According to HP's new Top Cyber Security Risks Report for 2011, there was a 19.5 percent decrease in the number of new publicly reported vulnerabilities over the course of last year.

But don't start celebrating just yet, because attack volume still continues to increase. Attack data from HP TippingPoint shows approximately 475 million attacks in 2010 vs. 531 million in 2011 -- an 11 percent increase.

So while the number of publicly reported vulnerabilities is down, the overall security risks have not actually declined. That's according to Jennifer Lake, security product marketing manager at HP DVLabs, who told eSecurity Planet that a deeper analysis of the new vulnerabilities that were disclosed in 2011 shows that the proportion of high-severity vulnerabilities has actually increased. In 2011, high-severity vulnerabilities (those with a CVSS score of between 8 and 10) jumped by 24 percent. CVSS (Common Vulnerability Scoring System) vulnerabilities with an 8 to 10 score are items that are exploitable remotely and represent high immediate risk.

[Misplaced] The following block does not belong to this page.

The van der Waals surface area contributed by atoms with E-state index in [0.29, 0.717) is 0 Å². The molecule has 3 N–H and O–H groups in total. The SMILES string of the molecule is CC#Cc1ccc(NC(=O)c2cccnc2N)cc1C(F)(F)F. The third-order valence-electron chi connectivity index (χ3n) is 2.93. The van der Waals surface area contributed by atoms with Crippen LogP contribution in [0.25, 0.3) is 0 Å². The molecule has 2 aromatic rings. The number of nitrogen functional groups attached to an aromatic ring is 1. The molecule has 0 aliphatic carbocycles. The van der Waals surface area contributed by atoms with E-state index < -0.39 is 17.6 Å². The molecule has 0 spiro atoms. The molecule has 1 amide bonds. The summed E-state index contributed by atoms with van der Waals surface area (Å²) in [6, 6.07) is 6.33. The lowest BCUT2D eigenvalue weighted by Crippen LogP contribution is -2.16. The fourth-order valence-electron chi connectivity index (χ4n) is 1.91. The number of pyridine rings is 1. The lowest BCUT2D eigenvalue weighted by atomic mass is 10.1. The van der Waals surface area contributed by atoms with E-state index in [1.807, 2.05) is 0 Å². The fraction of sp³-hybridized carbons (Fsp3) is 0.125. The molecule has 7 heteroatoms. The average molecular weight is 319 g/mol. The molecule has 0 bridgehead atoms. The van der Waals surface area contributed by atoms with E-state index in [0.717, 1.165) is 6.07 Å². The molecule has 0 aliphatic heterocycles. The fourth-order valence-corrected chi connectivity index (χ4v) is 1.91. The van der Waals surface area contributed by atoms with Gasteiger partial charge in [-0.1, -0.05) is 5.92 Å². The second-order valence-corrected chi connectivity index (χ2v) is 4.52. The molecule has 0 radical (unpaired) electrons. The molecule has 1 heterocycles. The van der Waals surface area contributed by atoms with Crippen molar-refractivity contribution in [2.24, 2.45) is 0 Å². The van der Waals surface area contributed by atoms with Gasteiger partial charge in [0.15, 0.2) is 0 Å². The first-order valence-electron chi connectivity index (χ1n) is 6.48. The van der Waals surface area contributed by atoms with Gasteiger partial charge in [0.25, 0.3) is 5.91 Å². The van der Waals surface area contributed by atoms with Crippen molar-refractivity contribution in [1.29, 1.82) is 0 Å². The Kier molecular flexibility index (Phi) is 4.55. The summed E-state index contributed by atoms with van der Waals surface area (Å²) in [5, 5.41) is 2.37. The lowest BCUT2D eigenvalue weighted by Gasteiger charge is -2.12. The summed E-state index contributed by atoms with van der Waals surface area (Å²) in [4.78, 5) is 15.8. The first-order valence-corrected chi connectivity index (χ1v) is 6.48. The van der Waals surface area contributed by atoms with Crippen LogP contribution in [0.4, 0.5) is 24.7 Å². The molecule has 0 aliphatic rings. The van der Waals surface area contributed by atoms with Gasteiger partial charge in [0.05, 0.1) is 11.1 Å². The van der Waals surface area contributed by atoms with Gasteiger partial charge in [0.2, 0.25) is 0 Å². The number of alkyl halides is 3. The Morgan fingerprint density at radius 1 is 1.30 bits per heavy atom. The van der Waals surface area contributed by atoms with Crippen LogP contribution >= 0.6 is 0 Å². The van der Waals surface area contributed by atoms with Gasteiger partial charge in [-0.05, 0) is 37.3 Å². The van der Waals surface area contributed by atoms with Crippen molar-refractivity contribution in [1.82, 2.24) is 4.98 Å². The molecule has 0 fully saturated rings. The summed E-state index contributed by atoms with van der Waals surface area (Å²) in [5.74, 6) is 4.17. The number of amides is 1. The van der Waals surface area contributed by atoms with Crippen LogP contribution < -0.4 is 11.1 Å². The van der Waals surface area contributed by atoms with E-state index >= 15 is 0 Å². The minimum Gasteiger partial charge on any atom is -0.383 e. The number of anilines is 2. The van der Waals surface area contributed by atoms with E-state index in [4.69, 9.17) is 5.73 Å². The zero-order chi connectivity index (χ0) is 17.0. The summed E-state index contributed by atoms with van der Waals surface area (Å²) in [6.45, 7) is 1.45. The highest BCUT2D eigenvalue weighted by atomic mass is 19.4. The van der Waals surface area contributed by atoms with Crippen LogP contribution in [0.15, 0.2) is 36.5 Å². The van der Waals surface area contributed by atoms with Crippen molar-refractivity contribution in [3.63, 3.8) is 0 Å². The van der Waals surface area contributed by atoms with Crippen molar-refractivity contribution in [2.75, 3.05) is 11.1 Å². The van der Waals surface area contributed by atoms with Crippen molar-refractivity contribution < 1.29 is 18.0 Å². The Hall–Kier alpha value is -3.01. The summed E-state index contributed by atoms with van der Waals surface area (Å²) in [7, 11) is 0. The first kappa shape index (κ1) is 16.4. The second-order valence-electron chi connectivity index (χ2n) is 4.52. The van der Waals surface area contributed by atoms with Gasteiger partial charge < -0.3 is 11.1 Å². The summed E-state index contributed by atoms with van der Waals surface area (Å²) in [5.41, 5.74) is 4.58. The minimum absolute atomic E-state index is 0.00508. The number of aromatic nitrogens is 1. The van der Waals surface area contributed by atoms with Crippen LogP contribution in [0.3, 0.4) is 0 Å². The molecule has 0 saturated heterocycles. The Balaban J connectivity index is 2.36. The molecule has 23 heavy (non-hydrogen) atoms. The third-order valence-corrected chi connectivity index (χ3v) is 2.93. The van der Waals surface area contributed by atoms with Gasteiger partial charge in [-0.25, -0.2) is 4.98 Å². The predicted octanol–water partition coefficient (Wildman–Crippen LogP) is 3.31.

HP also found that many attackers are also still going after old (unpatched) vulnerabilities. Many attackers are now using exploit toolkits such as Blackhole which are packaged to include known vulnerabilities. That's another reason why there isn't as much of a need for attackers to find new vulnerabilities, because the old ones are still effective against so many systems.

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http://www.esecurityplanet.com/network-security/hp...

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Security firm Trend Micro says Apple topped its list of companies hit with vulnerabilities followed by Oracle and Google

By John P. Mello Jr.
Apple led all major technology vendors in reported vulnerabilities in its operating system and software during the first three months of 2012, according to a report released Tuesday by Trend Micro.

Apple reported 91 vulnerabilities during the period, making it number one among the top 10 technology vendors in the industry, said the report, "Security in the age of Mobility." [PDF]

Trailing Apple were Oracle (78 vulnerabilities), Google (73), Microsoft (43), IBM (42), Cisco (36), Mozilla (30), MySQL (28), Adobe (27), and Apache (24).